Give credit to 4AD boss Ivo Watts-Russell for this brilliant idea: construct a supergroup comprised of various members of his label’s roster of talent and give their trademark dark and dreamy sound to a few cover songs and collaborative originals. The project, known as This Mortal Coil, would put out three full-lengths amongst a number of other releases, but the first, It’ll End in Tears, is the standard by which the rest are judged. If songs by Big Star and Tim Buckley don’t exactly strike you as obvious picks for any eyeliner-traced teenager’s mixtape, it only serves to underscore the success of the project. Alex Chilton’s “Kangaroo” and “Holocaust” are given all the respect those emotional heavyweights deserve, but with arrangements that play to the strengths of the label. Meanwhile, the rendition of Buckley’s “Song to the Siren,” here played by Robin Guthrie and Liz Fraser (in a rare intelligible vocal performance), threatens to become the standard, much as the younger Buckley’s version of “Hallelujah” now eclipses even the original. Elsewhere, the album drifts through a collection of ethereal originals, perfect for ending a night at the Batcave alone in bed. – Peter A. Pompa

som-first-last-always15. The Sisters of Mercy – First and Last and Always (1985)

The Sisters of Mercy’s first album First and Last and Always includes classic goth favorites heard in nightclubs (bat caves?) around the world, such as “Black Planet,” “Marian” and “Walk Away.” It is exemplary of a solid goth rock album. Andrew Eldritch’s deep, baritone vocals are dark and vampiric.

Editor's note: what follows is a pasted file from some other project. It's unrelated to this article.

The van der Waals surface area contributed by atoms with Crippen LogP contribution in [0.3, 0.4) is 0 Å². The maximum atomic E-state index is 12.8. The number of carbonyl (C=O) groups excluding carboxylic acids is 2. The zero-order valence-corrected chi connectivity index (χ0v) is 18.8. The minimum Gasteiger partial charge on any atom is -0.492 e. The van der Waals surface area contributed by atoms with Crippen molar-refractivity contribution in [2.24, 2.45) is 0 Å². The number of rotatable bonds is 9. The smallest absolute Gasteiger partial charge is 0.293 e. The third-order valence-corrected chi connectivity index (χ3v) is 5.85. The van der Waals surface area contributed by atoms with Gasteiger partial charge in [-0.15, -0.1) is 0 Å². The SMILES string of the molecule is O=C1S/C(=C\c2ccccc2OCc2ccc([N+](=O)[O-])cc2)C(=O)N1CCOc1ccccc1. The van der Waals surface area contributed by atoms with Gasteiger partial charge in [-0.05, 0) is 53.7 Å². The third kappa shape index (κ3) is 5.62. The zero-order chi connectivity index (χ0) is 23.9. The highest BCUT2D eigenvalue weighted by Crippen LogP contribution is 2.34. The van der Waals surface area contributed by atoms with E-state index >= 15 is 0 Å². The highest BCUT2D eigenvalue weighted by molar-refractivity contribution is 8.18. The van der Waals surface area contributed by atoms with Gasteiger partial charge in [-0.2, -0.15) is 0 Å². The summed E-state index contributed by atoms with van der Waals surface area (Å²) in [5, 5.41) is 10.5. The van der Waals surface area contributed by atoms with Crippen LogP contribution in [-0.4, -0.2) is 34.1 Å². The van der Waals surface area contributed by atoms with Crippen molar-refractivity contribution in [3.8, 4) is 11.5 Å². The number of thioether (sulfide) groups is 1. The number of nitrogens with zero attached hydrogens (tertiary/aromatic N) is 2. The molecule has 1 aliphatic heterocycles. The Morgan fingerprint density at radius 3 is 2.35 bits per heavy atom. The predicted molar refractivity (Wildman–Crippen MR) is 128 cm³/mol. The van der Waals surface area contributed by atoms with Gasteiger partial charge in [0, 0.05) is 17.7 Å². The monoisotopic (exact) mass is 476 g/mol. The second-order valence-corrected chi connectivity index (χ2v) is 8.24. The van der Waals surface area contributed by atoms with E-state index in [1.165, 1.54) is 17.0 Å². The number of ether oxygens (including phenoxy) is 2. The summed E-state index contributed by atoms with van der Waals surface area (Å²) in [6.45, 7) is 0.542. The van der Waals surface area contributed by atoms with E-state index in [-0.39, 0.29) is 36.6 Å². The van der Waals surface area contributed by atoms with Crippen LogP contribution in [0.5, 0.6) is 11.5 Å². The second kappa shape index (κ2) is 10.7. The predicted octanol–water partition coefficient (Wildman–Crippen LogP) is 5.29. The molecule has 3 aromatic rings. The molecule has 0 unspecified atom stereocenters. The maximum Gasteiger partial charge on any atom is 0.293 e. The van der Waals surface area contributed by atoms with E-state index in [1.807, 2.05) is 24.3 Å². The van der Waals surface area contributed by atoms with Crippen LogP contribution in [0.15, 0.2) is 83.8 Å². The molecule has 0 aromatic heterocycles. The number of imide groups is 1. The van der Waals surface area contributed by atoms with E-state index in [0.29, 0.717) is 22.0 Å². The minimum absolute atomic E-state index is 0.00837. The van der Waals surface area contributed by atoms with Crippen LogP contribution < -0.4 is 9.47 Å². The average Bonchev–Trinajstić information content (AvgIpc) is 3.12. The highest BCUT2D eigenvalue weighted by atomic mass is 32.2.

“Black Planet” slowly plods along and features super-dark gothic lyrics “Run around in the radiation/ Run around in the acid rain.” The bass line in “Marian” moves you across the smoke-filled dance floor: the deepest rumble of lyrics creep above this wonderful, driving bass. Acoustic guitars add texture, and in the pre-chorus it seems that a mandolin is used as fairy dust to make the song that much prettier. When the key changes in the chorus, the cape comes off and you’re enveloped in rich, horrific darkness. “Walk Away” employs Arab-scale guitars with grey, wolf-like howling vocals. It drives you through the Carpathians in the back of a horse-drawn carriage. SOM is vampire rock, and it’s goth as all get out. The band employs stacks of instruments to build harmonics and melody. This allows the music to both breathe and be alluring. The lyrics are simple and can generally be sung along to, making SOM that much more club-friendly and anthem-like. Because, what’s better than a song that a Goth can sing and dance to? Not much. – Cedric Justice